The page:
Plaintiff complained to management, Greg Mallon and John Halasz, about always being assigned to the back stations of the restaurant because if no hostess was on duty, the servers with the front stations would get more customers. In response to Plaintiff's complaint, management began assigning work stations in a rotating fashion. However, in time this practice stopped. Plaintiff also recalled an incident in March of 1996 when, after driving twenty-five minutes to work in unseasonable weather, she realized upon arriving for duty that she had left the necktie that was part of her uniform at home. Plaintiff went to Mallon, explained what had happened, and asked if he had a spare tie that she could borrow for her shift. Mallon informed Plaintiff that he did not have a spare tie and that she would have to return home if she was not properly attired. Plaintiff remembered that she had an old tie in the trunk of her car, so she went outside, got the tie, and proceeded with her shift. About an hour later, Plaintiff noticed that a one of the other servers — who happened to be white — appeared from the back office with a brand new tie. The server came up to Plaintiff, and excitedly told Plaintiff that she had just gotten a new tie from Mallon. Plaintiff did not respond; however, she claims that her feelings were hurt, particularly when she realized that she could have missed a day's pay when, despite his assertions, Mallon had an extra tie all along.
Shortly after Plaintiff began experiencing these disparaging comments and incidents, what Defendant refers to as a "Mystery Shopper" arrived at the Highland Heights facility during Plaintiff's shift and sat in Plaintiff's section for service. Defendant claims that the Mystery Shopper Program is an external tool utilized by Defendant to monitor the quality of its business. The Mystery Shopper Program was developed and performed by the NPD Group, Inc. ("NDP"), which involved sending "shoppers" to Defendant's various facilities who would present themselves as guests, but were actually evaluating Defendant's services. The Mystery Shopper would complete a form based on his experience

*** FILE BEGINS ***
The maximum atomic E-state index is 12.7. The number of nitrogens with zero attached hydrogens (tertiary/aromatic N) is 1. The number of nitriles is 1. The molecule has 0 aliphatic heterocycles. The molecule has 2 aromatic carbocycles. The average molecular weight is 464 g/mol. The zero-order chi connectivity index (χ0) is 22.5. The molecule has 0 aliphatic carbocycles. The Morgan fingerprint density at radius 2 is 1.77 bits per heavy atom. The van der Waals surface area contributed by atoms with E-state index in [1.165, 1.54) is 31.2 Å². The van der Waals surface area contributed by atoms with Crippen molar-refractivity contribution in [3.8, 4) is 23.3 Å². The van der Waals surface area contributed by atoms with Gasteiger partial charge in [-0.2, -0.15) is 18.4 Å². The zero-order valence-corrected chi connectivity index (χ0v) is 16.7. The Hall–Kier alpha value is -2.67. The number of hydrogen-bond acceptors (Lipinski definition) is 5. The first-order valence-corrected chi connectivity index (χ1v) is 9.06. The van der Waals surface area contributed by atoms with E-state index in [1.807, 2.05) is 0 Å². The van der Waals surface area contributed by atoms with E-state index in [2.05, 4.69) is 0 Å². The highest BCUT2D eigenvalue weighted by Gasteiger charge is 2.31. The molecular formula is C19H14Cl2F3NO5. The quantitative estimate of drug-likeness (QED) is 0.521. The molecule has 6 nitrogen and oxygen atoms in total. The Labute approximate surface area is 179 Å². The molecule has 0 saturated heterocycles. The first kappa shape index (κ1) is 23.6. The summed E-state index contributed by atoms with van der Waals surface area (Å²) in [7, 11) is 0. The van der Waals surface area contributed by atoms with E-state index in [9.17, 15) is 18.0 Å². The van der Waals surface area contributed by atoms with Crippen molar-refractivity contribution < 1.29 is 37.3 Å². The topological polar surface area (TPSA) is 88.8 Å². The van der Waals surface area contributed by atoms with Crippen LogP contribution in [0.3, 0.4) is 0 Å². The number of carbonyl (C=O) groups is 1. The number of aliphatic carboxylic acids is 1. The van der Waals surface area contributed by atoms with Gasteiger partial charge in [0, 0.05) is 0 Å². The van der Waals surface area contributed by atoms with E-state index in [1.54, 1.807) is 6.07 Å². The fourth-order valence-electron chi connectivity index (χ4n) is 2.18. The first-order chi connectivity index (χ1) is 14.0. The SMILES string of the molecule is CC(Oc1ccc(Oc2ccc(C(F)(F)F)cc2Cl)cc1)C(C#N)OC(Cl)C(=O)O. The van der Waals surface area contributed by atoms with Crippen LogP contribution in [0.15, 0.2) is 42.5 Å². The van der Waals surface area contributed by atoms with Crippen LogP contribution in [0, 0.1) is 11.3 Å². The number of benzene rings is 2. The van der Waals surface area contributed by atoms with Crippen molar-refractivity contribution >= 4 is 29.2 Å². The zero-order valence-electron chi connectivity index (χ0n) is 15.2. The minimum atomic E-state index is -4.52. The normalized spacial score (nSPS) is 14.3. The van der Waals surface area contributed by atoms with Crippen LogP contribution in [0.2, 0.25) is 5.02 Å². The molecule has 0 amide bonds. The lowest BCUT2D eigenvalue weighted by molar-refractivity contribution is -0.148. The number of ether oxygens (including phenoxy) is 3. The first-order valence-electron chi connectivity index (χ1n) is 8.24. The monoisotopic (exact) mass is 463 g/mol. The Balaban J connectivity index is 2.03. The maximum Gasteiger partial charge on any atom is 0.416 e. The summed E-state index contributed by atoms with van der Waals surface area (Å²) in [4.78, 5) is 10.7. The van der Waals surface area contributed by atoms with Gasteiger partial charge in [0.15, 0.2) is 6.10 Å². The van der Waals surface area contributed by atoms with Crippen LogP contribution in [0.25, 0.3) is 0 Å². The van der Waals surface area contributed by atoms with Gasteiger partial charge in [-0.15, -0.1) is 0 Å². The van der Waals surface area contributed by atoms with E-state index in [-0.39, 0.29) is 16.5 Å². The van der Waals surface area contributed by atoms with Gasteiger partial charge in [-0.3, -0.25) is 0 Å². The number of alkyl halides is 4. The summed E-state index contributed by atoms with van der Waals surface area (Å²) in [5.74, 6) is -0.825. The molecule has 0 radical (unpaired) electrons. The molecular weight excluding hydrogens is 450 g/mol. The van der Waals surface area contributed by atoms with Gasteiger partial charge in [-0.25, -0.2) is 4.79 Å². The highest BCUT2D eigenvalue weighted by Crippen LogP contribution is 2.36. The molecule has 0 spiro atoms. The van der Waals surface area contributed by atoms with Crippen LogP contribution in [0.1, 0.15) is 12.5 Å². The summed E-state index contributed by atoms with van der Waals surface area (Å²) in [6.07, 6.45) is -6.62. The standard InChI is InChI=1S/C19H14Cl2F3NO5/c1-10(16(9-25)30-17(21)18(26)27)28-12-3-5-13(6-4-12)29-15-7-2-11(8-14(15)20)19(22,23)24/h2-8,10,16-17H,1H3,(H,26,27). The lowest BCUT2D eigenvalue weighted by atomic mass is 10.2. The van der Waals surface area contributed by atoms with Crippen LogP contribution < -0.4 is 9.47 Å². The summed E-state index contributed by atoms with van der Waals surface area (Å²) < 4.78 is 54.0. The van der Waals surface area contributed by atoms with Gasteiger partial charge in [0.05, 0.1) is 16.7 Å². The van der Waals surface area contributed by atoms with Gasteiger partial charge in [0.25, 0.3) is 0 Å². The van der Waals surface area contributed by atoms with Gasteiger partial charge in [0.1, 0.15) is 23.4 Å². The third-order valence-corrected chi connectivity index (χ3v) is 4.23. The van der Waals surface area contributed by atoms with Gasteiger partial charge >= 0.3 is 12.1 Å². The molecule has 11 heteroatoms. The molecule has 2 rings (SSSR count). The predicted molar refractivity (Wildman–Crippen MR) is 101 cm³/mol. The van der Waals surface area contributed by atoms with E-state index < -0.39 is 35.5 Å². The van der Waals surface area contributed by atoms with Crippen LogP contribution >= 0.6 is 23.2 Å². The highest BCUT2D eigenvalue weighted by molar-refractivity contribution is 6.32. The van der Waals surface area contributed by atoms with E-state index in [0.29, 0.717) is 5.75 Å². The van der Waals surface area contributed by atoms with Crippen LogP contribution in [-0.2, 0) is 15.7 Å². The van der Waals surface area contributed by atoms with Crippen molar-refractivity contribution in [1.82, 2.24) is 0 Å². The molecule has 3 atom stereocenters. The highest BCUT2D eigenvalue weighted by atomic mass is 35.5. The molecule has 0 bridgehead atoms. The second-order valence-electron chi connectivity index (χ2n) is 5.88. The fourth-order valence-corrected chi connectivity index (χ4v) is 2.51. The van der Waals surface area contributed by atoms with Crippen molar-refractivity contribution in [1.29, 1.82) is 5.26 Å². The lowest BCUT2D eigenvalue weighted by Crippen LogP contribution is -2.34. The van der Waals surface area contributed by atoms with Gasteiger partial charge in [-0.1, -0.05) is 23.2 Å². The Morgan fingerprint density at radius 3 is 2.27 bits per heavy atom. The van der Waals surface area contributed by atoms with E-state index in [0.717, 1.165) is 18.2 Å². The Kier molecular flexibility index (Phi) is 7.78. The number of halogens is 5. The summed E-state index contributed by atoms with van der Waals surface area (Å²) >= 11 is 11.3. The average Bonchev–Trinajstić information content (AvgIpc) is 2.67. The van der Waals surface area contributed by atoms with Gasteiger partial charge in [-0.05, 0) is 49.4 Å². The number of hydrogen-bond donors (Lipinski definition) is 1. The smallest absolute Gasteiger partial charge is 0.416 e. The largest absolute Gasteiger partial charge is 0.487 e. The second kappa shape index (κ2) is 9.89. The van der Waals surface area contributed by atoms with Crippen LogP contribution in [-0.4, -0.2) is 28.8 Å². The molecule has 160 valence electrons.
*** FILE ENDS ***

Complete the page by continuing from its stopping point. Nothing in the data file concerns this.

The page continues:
The results of the Mystery Shopper's Report ("the Report") concerning the visit to Highland Heights during Plaintiff's shift indicated, according to Defendant, that Plaintiff's "service fell short of the requires [sic] standards in several areas." (J.A. at 145). The Report was provided to Randall Poplin, Defendant's Area Manager, and was posted in the employee section of the Highland Heights facility and bore handwritten comments made by management.
Poplin avers that because he had heard that management had received complaints about Plaintiff's work, he coincidentally appeared at Highland Heights to observe Plaintiff at about the same time that the Mystery Shopper appeared. In his affidavit, Poplin summarized his observations as follows:
(J.A. at 145.) Poplin further avers that as a result of the alleged complaints that management had received about Plaintiff's performance, his personal observations of Plaintiff, as well as the Mystery Shopper's Report, he decided that "corrective" measures needed to be taken as to Plaintiff's employment as a server.
Poplin claims that "[b]ecause Ms. Logan was a long-time employee, [he] decided that the most appropriate step to take would be to offer her an opportunity to move temporarily into a different position, perhaps as a Hostess of [sic] Service Assistant." (J.A. at 145.) Poplin justified his decision as follows: